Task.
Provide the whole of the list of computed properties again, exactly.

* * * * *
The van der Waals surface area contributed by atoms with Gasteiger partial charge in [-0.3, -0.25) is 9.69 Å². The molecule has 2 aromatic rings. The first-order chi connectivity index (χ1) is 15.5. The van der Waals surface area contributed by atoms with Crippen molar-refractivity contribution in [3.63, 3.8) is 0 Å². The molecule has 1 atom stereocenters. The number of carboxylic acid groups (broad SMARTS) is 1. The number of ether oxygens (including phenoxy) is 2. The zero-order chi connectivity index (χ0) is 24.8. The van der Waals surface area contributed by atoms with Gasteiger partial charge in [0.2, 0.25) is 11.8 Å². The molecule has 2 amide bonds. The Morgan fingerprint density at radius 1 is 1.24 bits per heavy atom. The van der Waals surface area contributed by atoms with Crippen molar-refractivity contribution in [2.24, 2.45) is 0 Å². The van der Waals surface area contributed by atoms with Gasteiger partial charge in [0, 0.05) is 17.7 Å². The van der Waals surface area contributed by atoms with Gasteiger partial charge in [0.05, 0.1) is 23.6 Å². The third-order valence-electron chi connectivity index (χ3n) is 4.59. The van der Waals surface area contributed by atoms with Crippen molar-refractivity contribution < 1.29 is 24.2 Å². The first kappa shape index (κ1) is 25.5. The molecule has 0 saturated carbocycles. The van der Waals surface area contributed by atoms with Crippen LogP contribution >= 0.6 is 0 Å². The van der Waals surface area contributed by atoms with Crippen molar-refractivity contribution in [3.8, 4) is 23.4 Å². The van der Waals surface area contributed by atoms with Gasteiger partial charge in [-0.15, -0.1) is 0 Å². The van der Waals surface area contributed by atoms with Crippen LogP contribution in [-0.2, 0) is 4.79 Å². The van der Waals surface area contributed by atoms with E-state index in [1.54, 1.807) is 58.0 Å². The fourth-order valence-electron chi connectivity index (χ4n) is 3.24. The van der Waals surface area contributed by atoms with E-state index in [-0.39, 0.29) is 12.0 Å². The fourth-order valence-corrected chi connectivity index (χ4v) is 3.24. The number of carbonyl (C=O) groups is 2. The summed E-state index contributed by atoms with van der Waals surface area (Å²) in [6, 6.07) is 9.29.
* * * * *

The van der Waals surface area contributed by atoms with Gasteiger partial charge in [-0.3, -0.25) is 9.69 Å². The molecule has 2 aromatic rings. The first-order chi connectivity index (χ1) is 15.5. The van der Waals surface area contributed by atoms with Crippen molar-refractivity contribution in [3.63, 3.8) is 0 Å². The molecule has 1 atom stereocenters. The number of carboxylic acid groups (broad SMARTS) is 1. The number of ether oxygens (including phenoxy) is 2. The zero-order chi connectivity index (χ0) is 24.8. The van der Waals surface area contributed by atoms with Gasteiger partial charge in [0.2, 0.25) is 11.8 Å². The molecule has 2 amide bonds. The Morgan fingerprint density at radius 1 is 1.24 bits per heavy atom. The van der Waals surface area contributed by atoms with Crippen molar-refractivity contribution in [2.24, 2.45) is 0 Å². The van der Waals surface area contributed by atoms with Gasteiger partial charge in [0, 0.05) is 17.7 Å². The van der Waals surface area contributed by atoms with Gasteiger partial charge in [0.05, 0.1) is 23.6 Å². The third-order valence-electron chi connectivity index (χ3n) is 4.59. The van der Waals surface area contributed by atoms with Crippen molar-refractivity contribution < 1.29 is 24.2 Å². The first kappa shape index (κ1) is 25.5. The molecule has 0 saturated carbocycles. The van der Waals surface area contributed by atoms with Crippen LogP contribution >= 0.6 is 0 Å². The van der Waals surface area contributed by atoms with Crippen molar-refractivity contribution in [3.8, 4) is 23.4 Å². The van der Waals surface area contributed by atoms with Gasteiger partial charge in [-0.15, -0.1) is 0 Å². The van der Waals surface area contributed by atoms with Crippen LogP contribution in [-0.2, 0) is 4.79 Å². The van der Waals surface area contributed by atoms with E-state index in [1.54, 1.807) is 58.0 Å². The fourth-order valence-electron chi connectivity index (χ4n) is 3.24. The van der Waals surface area contributed by atoms with E-state index in [-0.39, 0.29) is 12.0 Å². The fourth-order valence-corrected chi connectivity index (χ4v) is 3.24. The number of carbonyl (C=O) groups is 2. The summed E-state index contributed by atoms with van der Waals surface area (Å²) in [6, 6.07) is 9.29.